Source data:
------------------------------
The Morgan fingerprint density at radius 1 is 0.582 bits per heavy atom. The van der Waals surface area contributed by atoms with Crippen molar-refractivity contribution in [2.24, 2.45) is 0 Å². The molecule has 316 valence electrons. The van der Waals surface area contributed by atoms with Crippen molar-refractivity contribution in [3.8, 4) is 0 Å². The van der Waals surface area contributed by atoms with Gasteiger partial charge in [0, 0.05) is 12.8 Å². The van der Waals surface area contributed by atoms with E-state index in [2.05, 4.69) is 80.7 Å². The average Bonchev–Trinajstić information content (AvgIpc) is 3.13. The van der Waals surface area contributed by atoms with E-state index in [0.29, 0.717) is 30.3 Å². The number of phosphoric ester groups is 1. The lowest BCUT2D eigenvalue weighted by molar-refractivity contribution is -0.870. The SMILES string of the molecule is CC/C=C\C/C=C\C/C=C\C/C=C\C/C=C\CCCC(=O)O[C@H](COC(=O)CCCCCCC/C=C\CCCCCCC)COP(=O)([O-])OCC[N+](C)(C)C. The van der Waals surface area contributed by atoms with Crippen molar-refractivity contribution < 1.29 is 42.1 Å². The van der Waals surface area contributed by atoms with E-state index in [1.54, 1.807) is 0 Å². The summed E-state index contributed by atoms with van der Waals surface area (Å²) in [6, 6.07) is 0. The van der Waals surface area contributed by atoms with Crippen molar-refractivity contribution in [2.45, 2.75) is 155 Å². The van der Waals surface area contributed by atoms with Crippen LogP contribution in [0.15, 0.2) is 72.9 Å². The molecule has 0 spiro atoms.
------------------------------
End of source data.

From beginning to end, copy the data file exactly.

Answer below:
The Morgan fingerprint density at radius 1 is 0.582 bits per heavy atom. The van der Waals surface area contributed by atoms with Crippen molar-refractivity contribution in [2.24, 2.45) is 0 Å². The molecule has 316 valence electrons. The van der Waals surface area contributed by atoms with Crippen molar-refractivity contribution in [3.8, 4) is 0 Å². The van der Waals surface area contributed by atoms with Gasteiger partial charge in [0, 0.05) is 12.8 Å². The van der Waals surface area contributed by atoms with E-state index in [2.05, 4.69) is 80.7 Å². The average Bonchev–Trinajstić information content (AvgIpc) is 3.13. The van der Waals surface area contributed by atoms with E-state index in [0.29, 0.717) is 30.3 Å². The number of phosphoric ester groups is 1. The lowest BCUT2D eigenvalue weighted by molar-refractivity contribution is -0.870. The SMILES string of the molecule is CC/C=C\C/C=C\C/C=C\C/C=C\C/C=C\CCCC(=O)O[C@H](COC(=O)CCCCCCC/C=C\CCCCCCC)COP(=O)([O-])OCC[N+](C)(C)C. The van der Waals surface area contributed by atoms with Crippen molar-refractivity contribution < 1.29 is 42.1 Å². The van der Waals surface area contributed by atoms with E-state index in [1.54, 1.807) is 0 Å². The summed E-state index contributed by atoms with van der Waals surface area (Å²) in [6, 6.07) is 0. The van der Waals surface area contributed by atoms with Crippen molar-refractivity contribution in [2.45, 2.75) is 155 Å². The van der Waals surface area contributed by atoms with Crippen LogP contribution in [0.15, 0.2) is 72.9 Å². The molecule has 0 spiro atoms.